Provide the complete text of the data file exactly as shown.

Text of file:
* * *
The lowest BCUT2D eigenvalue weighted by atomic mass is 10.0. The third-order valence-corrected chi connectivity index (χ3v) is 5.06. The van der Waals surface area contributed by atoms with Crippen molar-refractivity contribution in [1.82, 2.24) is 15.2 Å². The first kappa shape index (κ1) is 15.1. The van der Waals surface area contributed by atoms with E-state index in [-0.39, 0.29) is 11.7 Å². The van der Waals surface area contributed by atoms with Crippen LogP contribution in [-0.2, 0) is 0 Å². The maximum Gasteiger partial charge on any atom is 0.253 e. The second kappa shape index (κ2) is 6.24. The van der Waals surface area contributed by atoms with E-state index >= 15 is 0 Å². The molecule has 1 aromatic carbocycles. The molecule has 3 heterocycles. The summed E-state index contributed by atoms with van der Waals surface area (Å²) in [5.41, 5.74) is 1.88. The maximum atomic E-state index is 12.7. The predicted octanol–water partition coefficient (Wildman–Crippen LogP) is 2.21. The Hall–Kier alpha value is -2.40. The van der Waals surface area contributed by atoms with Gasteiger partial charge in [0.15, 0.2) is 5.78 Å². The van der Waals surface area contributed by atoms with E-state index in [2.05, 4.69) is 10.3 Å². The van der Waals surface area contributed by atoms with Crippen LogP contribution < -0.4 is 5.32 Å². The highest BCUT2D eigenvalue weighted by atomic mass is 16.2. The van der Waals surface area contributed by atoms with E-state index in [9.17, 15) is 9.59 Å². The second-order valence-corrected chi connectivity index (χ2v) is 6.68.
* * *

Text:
The lowest BCUT2D eigenvalue weighted by atomic mass is 10.0. The third-order valence-corrected chi connectivity index (χ3v) is 5.06. The van der Waals surface area contributed by atoms with Crippen molar-refractivity contribution in [1.82, 2.24) is 15.2 Å². The first kappa shape index (κ1) is 15.1. The van der Waals surface area contributed by atoms with E-state index in [-0.39, 0.29) is 11.7 Å². The van der Waals surface area contributed by atoms with Crippen LogP contribution in [-0.2, 0) is 0 Å². The maximum Gasteiger partial charge on any atom is 0.253 e. The second kappa shape index (κ2) is 6.24. The van der Waals surface area contributed by atoms with E-state index >= 15 is 0 Å². The molecule has 1 aromatic carbocycles. The molecule has 3 heterocycles. The summed E-state index contributed by atoms with van der Waals surface area (Å²) in [5.41, 5.74) is 1.88. The maximum atomic E-state index is 12.7. The predicted octanol–water partition coefficient (Wildman–Crippen LogP) is 2.21. The Hall–Kier alpha value is -2.40. The van der Waals surface area contributed by atoms with Gasteiger partial charge in [0.15, 0.2) is 5.78 Å². The van der Waals surface area contributed by atoms with E-state index in [2.05, 4.69) is 10.3 Å². The van der Waals surface area contributed by atoms with Crippen LogP contribution < -0.4 is 5.32 Å². The highest BCUT2D eigenvalue weighted by atomic mass is 16.2. The van der Waals surface area contributed by atoms with E-state index in [9.17, 15) is 9.59 Å². The second-order valence-corrected chi connectivity index (χ2v) is 6.68.